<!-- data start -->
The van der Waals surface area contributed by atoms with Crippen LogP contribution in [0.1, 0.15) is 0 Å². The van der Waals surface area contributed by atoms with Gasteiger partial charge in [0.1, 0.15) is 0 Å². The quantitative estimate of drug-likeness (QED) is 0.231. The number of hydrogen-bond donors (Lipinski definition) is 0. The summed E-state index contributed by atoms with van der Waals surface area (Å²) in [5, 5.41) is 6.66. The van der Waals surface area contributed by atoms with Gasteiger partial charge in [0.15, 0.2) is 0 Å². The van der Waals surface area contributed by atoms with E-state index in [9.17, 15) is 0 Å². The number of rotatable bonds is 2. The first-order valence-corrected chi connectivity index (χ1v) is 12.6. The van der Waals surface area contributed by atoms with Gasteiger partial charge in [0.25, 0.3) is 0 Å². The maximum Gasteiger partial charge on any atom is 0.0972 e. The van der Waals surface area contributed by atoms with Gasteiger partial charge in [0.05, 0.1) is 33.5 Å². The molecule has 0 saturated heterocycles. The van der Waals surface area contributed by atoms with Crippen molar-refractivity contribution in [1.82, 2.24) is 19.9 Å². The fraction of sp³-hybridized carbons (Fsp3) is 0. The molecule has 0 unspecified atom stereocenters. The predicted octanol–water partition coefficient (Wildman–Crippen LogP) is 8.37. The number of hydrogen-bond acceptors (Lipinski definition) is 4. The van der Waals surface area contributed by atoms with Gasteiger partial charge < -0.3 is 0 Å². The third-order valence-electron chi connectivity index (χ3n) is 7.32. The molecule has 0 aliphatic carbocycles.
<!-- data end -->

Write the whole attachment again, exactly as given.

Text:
The van der Waals surface area contributed by atoms with Crippen LogP contribution in [0.1, 0.15) is 0 Å². The van der Waals surface area contributed by atoms with Gasteiger partial charge in [0.1, 0.15) is 0 Å². The quantitative estimate of drug-likeness (QED) is 0.231. The number of hydrogen-bond donors (Lipinski definition) is 0. The summed E-state index contributed by atoms with van der Waals surface area (Å²) in [5, 5.41) is 6.66. The van der Waals surface area contributed by atoms with Gasteiger partial charge in [0.15, 0.2) is 0 Å². The van der Waals surface area contributed by atoms with E-state index in [9.17, 15) is 0 Å². The number of rotatable bonds is 2. The first-order valence-corrected chi connectivity index (χ1v) is 12.6. The van der Waals surface area contributed by atoms with Gasteiger partial charge in [0.25, 0.3) is 0 Å². The maximum Gasteiger partial charge on any atom is 0.0972 e. The van der Waals surface area contributed by atoms with Gasteiger partial charge in [0.05, 0.1) is 33.5 Å². The molecule has 0 saturated heterocycles. The van der Waals surface area contributed by atoms with Crippen molar-refractivity contribution in [1.82, 2.24) is 19.9 Å². The fraction of sp³-hybridized carbons (Fsp3) is 0. The molecule has 0 unspecified atom stereocenters. The predicted octanol–water partition coefficient (Wildman–Crippen LogP) is 8.37. The number of hydrogen-bond acceptors (Lipinski definition) is 4. The van der Waals surface area contributed by atoms with Gasteiger partial charge < -0.3 is 0 Å². The third-order valence-electron chi connectivity index (χ3n) is 7.32. The molecule has 0 aliphatic carbocycles.